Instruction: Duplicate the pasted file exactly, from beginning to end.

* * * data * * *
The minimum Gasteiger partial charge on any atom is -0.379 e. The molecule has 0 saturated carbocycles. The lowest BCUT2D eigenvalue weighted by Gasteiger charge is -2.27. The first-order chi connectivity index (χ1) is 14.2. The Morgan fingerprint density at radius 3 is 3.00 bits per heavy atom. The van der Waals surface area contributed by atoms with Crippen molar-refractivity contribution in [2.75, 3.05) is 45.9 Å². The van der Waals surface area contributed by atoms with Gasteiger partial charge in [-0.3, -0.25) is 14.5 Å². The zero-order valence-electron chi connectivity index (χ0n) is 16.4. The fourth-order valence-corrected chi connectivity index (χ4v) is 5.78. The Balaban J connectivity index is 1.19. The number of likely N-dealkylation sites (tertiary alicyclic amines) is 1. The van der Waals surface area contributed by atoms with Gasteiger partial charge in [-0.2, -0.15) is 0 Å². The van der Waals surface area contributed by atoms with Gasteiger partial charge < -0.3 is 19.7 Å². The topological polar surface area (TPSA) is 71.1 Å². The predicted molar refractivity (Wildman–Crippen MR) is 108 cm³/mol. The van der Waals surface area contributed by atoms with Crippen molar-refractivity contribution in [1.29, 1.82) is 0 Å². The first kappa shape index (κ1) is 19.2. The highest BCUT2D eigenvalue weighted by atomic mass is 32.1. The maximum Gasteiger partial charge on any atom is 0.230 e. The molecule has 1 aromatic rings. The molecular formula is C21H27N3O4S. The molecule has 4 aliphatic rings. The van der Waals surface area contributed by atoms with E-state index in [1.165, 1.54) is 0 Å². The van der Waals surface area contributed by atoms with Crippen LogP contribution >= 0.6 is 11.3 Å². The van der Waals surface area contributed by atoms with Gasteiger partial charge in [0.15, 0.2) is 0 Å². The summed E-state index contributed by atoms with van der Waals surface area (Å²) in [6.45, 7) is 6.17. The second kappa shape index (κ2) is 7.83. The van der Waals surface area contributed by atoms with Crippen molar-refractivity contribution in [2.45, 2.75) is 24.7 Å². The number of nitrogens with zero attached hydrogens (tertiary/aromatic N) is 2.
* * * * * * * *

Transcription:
The minimum Gasteiger partial charge on any atom is -0.379 e. The molecule has 0 saturated carbocycles. The lowest BCUT2D eigenvalue weighted by Gasteiger charge is -2.27. The first-order chi connectivity index (χ1) is 14.2. The Morgan fingerprint density at radius 3 is 3.00 bits per heavy atom. The van der Waals surface area contributed by atoms with Crippen molar-refractivity contribution in [2.75, 3.05) is 45.9 Å². The van der Waals surface area contributed by atoms with Gasteiger partial charge in [-0.3, -0.25) is 14.5 Å². The zero-order valence-electron chi connectivity index (χ0n) is 16.4. The fourth-order valence-corrected chi connectivity index (χ4v) is 5.78. The Balaban J connectivity index is 1.19. The number of likely N-dealkylation sites (tertiary alicyclic amines) is 1. The van der Waals surface area contributed by atoms with Gasteiger partial charge in [-0.2, -0.15) is 0 Å². The van der Waals surface area contributed by atoms with Gasteiger partial charge < -0.3 is 19.7 Å². The topological polar surface area (TPSA) is 71.1 Å². The predicted molar refractivity (Wildman–Crippen MR) is 108 cm³/mol. The van der Waals surface area contributed by atoms with Crippen molar-refractivity contribution in [1.29, 1.82) is 0 Å². The first kappa shape index (κ1) is 19.2. The highest BCUT2D eigenvalue weighted by atomic mass is 32.1. The maximum Gasteiger partial charge on any atom is 0.230 e. The molecule has 1 aromatic rings. The molecular formula is C21H27N3O4S. The molecule has 4 aliphatic rings. The van der Waals surface area contributed by atoms with E-state index in [1.165, 1.54) is 0 Å². The van der Waals surface area contributed by atoms with Crippen LogP contribution >= 0.6 is 11.3 Å². The van der Waals surface area contributed by atoms with Gasteiger partial charge in [0.15, 0.2) is 0 Å². The summed E-state index contributed by atoms with van der Waals surface area (Å²) in [6.45, 7) is 6.17. The second kappa shape index (κ2) is 7.83. The van der Waals surface area contributed by atoms with Crippen molar-refractivity contribution in [2.45, 2.75) is 24.7 Å². The number of nitrogens with zero attached hydrogens (tertiary/aromatic N) is 2.